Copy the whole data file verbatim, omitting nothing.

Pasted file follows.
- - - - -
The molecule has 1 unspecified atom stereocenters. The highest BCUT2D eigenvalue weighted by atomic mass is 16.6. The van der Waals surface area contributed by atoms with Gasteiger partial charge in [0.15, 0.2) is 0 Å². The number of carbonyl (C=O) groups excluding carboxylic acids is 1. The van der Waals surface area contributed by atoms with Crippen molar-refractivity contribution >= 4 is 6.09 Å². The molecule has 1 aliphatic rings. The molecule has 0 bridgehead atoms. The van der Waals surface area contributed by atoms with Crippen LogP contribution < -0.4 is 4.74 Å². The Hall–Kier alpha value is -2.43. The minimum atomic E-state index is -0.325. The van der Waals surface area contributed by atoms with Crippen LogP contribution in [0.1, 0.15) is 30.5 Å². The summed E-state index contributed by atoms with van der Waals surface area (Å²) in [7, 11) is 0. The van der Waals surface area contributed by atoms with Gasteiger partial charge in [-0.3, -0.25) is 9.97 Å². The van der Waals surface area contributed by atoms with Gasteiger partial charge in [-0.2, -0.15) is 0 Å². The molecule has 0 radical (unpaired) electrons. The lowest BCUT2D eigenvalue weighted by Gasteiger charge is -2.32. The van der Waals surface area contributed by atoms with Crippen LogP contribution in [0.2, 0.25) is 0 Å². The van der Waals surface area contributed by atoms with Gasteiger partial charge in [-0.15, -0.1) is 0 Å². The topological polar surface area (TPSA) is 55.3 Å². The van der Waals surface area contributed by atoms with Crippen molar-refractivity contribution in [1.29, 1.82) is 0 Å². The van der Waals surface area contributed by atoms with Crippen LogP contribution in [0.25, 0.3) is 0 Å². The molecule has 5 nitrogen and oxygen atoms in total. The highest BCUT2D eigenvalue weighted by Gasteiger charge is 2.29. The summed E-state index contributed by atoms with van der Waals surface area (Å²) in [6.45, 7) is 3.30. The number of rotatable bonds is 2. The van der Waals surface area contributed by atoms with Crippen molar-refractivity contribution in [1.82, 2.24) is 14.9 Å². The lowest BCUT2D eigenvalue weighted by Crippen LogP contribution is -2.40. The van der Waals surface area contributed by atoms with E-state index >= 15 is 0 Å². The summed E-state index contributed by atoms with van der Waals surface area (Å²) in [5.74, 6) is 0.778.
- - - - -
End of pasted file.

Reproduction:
The molecule has 1 unspecified atom stereocenters. The highest BCUT2D eigenvalue weighted by atomic mass is 16.6. The van der Waals surface area contributed by atoms with Gasteiger partial charge in [0.15, 0.2) is 0 Å². The number of carbonyl (C=O) groups excluding carboxylic acids is 1. The van der Waals surface area contributed by atoms with Crippen molar-refractivity contribution >= 4 is 6.09 Å². The molecule has 1 aliphatic rings. The molecule has 0 bridgehead atoms. The van der Waals surface area contributed by atoms with Crippen LogP contribution < -0.4 is 4.74 Å². The Hall–Kier alpha value is -2.43. The minimum atomic E-state index is -0.325. The van der Waals surface area contributed by atoms with Crippen LogP contribution in [0.1, 0.15) is 30.5 Å². The summed E-state index contributed by atoms with van der Waals surface area (Å²) in [7, 11) is 0. The van der Waals surface area contributed by atoms with Gasteiger partial charge in [-0.3, -0.25) is 9.97 Å². The van der Waals surface area contributed by atoms with Gasteiger partial charge in [-0.2, -0.15) is 0 Å². The molecule has 0 radical (unpaired) electrons. The lowest BCUT2D eigenvalue weighted by Gasteiger charge is -2.32. The van der Waals surface area contributed by atoms with Crippen LogP contribution in [0.2, 0.25) is 0 Å². The van der Waals surface area contributed by atoms with Gasteiger partial charge in [-0.15, -0.1) is 0 Å². The topological polar surface area (TPSA) is 55.3 Å². The van der Waals surface area contributed by atoms with Crippen molar-refractivity contribution in [1.29, 1.82) is 0 Å². The van der Waals surface area contributed by atoms with Crippen LogP contribution in [0.25, 0.3) is 0 Å². The molecule has 5 nitrogen and oxygen atoms in total. The highest BCUT2D eigenvalue weighted by Gasteiger charge is 2.29. The summed E-state index contributed by atoms with van der Waals surface area (Å²) in [6.45, 7) is 3.30. The number of rotatable bonds is 2. The van der Waals surface area contributed by atoms with Crippen molar-refractivity contribution in [1.82, 2.24) is 14.9 Å². The lowest BCUT2D eigenvalue weighted by Crippen LogP contribution is -2.40. The van der Waals surface area contributed by atoms with E-state index >= 15 is 0 Å². The summed E-state index contributed by atoms with van der Waals surface area (Å²) in [5.74, 6) is 0.778.